International Satoyama Intiative

IPSI, the International Partnership for the Satoyama Initiative, promotes collaboration in the conservation and restoration of sustainable human-influenced natural environments (Socio-Ecological Production Landscapes and Seascapes: SEPLS) through broader global recognition of their value.

IPSI Newsletter, March 2015

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IPSI Newsletter, March 2015

Dear IPSI members and friends,

Greetings from the IPSI Secretariat in Tokyo, Japan. IPSI and its members continue to stay active in a wide variety of projects and activities related to maintaining and revitalizing socio-ecological production landscapes and seascapes (SEPLS).

This month’s newsletter contains the welcome news that three new member organizations have recently joined the partnership. We hope all of our readers will join us in welcoming them, and you will find many chances to connect with them in the future. We would also like to share a report from a recent symposium on satoumi (socio-ecological production seascapes) in Kanazawa, Japan, and announcements of a recent article on the Satoyama Initiative in the Midori Press and a television programme featuring our friend Prof. Alfred Oteng-Yeboah.

We also have a brief report on a recent case study from member organization FIDES in Ecuador. As always, we are looking froward to receiving new or updated case studies from all IPSI members. Please contact us if you have any questions about submitting case studies.

IPSI Secretariat

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IPSI welcomes three new members

We are pleased to announce that in March 2015, the IPSI Steering Committee unanimously confirmed three new member organizations, making the total of 167 member organizations. It is therefore our pleasure to welcome:

• MELCA-Ethiopia, (Movement for Ecological Learning and Community Action) based in Ethiopia, which works to increase the adaptive capacity to social and ecological shocks of communities and contribute to the creation of a healthy ecosystem and resilient community;

• Research Centre of the Slovenian Academy of Sciences and Arts in Slovenia, whose mission is basic and applied research carried out through national research projects, centers of excellence and international projects, with special focus on environmental protection and care, preservation, protection, and management of cultural and natural heritage; and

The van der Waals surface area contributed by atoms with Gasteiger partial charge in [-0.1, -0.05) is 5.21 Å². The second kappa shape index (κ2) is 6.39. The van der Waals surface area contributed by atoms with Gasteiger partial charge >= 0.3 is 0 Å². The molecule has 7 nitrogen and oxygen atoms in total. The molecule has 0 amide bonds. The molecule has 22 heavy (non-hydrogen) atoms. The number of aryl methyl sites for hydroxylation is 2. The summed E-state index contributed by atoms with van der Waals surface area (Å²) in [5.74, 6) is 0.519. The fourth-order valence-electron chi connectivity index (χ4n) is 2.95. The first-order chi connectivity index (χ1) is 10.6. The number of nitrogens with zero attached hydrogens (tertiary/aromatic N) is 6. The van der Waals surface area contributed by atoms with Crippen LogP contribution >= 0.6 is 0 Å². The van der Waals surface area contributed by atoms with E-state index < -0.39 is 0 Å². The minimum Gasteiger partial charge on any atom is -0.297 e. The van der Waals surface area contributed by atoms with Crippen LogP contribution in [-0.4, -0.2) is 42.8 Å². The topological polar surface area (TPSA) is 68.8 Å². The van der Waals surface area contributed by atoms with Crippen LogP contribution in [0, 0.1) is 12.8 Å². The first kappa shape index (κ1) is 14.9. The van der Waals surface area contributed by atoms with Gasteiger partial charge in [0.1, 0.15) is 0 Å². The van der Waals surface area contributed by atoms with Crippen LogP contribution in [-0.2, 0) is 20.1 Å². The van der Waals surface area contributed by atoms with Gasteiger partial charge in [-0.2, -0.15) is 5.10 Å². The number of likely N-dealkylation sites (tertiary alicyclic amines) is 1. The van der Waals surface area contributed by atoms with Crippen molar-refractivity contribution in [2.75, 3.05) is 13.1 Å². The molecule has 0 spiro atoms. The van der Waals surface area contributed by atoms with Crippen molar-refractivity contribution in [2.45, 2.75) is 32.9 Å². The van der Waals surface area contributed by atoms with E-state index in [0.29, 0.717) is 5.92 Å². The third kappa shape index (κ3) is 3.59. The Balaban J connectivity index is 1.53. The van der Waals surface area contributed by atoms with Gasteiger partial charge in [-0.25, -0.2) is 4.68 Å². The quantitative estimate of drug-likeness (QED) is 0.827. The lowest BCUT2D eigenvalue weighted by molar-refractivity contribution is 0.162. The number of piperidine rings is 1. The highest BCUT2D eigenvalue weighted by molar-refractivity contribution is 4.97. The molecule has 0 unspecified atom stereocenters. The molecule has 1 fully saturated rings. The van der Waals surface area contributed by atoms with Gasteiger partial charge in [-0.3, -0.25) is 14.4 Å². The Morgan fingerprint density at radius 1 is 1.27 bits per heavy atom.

• Hokusetsu Satoyama Museum Steering Council, located in Japan with the purpose to developsatoyama areas in the Hokusetsu region as the “Hokusetsu Satoyama Museum: Entire Region as a Museum,” and to promote their utilization in accordance with each user’s needs.

The new members, in addition to being involved in valuable projects in their own right, also help to increase IPSI’s presence by expanding our membership into two new countries (Ethiopia and Slovenia) while strengthening partnership within already represented areas. We look forward to collaborating closely with all of them in promoting the concept of the Satoyama Initiative in the future.

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Public Symposium: “Satoumi in Noto Peninsula”

A public seminar was held on 24 March 2015 at Kanazawa Bunka Hall in Kanazawa City, Ishikawa Prefecture, Japan, titled “Satoumi in Noto Peninsula”, organized by the United Nations University Institute for the Advanced Study of Sustainability Operating Unit Ishikawa / Kanazawa (UNU-IAS OUIK). Satoumi is a Japanese word referring to the local type of socio-ecological production seascape.

The Noto Peninsula is designated as a Globally Important Agricultural Heritage Systems (GIAHS) site incorporating a large number of satoumi seascapes. The seminar featured presentations by a variety of local stakeholders including fishers, business owners and researchers, all of whom are working together to promote sustainable resources management in the peninsula.